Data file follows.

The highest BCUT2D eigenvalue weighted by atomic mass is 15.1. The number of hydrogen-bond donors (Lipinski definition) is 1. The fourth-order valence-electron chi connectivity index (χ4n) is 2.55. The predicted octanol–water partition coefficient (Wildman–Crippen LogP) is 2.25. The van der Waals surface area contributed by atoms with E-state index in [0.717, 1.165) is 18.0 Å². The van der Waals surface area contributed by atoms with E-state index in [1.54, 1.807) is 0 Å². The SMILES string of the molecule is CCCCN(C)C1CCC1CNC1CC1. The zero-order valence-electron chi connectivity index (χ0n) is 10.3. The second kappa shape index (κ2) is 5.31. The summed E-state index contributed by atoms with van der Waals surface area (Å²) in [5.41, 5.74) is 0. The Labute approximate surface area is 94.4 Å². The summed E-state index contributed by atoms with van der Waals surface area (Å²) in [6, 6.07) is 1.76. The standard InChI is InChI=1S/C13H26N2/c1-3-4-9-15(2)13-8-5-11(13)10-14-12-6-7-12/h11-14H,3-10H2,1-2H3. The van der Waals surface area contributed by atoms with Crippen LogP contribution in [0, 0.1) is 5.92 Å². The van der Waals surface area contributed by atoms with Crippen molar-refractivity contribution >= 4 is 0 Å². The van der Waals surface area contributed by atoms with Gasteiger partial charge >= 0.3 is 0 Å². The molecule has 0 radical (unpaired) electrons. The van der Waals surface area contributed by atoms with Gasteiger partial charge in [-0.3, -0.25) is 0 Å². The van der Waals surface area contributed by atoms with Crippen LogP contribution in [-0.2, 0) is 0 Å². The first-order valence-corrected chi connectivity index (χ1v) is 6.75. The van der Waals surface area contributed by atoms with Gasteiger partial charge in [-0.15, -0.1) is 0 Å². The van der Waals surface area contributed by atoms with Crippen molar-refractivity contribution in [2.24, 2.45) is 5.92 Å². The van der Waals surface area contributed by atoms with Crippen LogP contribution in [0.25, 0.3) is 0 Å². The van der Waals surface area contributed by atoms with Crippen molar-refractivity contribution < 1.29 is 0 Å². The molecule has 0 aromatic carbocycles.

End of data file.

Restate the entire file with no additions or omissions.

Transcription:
The highest BCUT2D eigenvalue weighted by atomic mass is 15.1. The number of hydrogen-bond donors (Lipinski definition) is 1. The fourth-order valence-electron chi connectivity index (χ4n) is 2.55. The predicted octanol–water partition coefficient (Wildman–Crippen LogP) is 2.25. The van der Waals surface area contributed by atoms with E-state index in [0.717, 1.165) is 18.0 Å². The van der Waals surface area contributed by atoms with E-state index in [1.54, 1.807) is 0 Å². The SMILES string of the molecule is CCCCN(C)C1CCC1CNC1CC1. The zero-order valence-electron chi connectivity index (χ0n) is 10.3. The second kappa shape index (κ2) is 5.31. The summed E-state index contributed by atoms with van der Waals surface area (Å²) in [5.41, 5.74) is 0. The Labute approximate surface area is 94.4 Å². The summed E-state index contributed by atoms with van der Waals surface area (Å²) in [6, 6.07) is 1.76. The standard InChI is InChI=1S/C13H26N2/c1-3-4-9-15(2)13-8-5-11(13)10-14-12-6-7-12/h11-14H,3-10H2,1-2H3. The van der Waals surface area contributed by atoms with Crippen LogP contribution in [0, 0.1) is 5.92 Å². The van der Waals surface area contributed by atoms with Crippen molar-refractivity contribution >= 4 is 0 Å². The van der Waals surface area contributed by atoms with Gasteiger partial charge >= 0.3 is 0 Å². The molecule has 0 radical (unpaired) electrons. The van der Waals surface area contributed by atoms with Gasteiger partial charge in [-0.3, -0.25) is 0 Å². The van der Waals surface area contributed by atoms with Crippen LogP contribution in [-0.2, 0) is 0 Å². The first-order valence-corrected chi connectivity index (χ1v) is 6.75. The van der Waals surface area contributed by atoms with Gasteiger partial charge in [-0.15, -0.1) is 0 Å². The van der Waals surface area contributed by atoms with Crippen molar-refractivity contribution in [2.24, 2.45) is 5.92 Å². The van der Waals surface area contributed by atoms with Crippen LogP contribution in [0.25, 0.3) is 0 Å². The van der Waals surface area contributed by atoms with Crippen molar-refractivity contribution < 1.29 is 0 Å². The molecule has 0 aromatic carbocycles.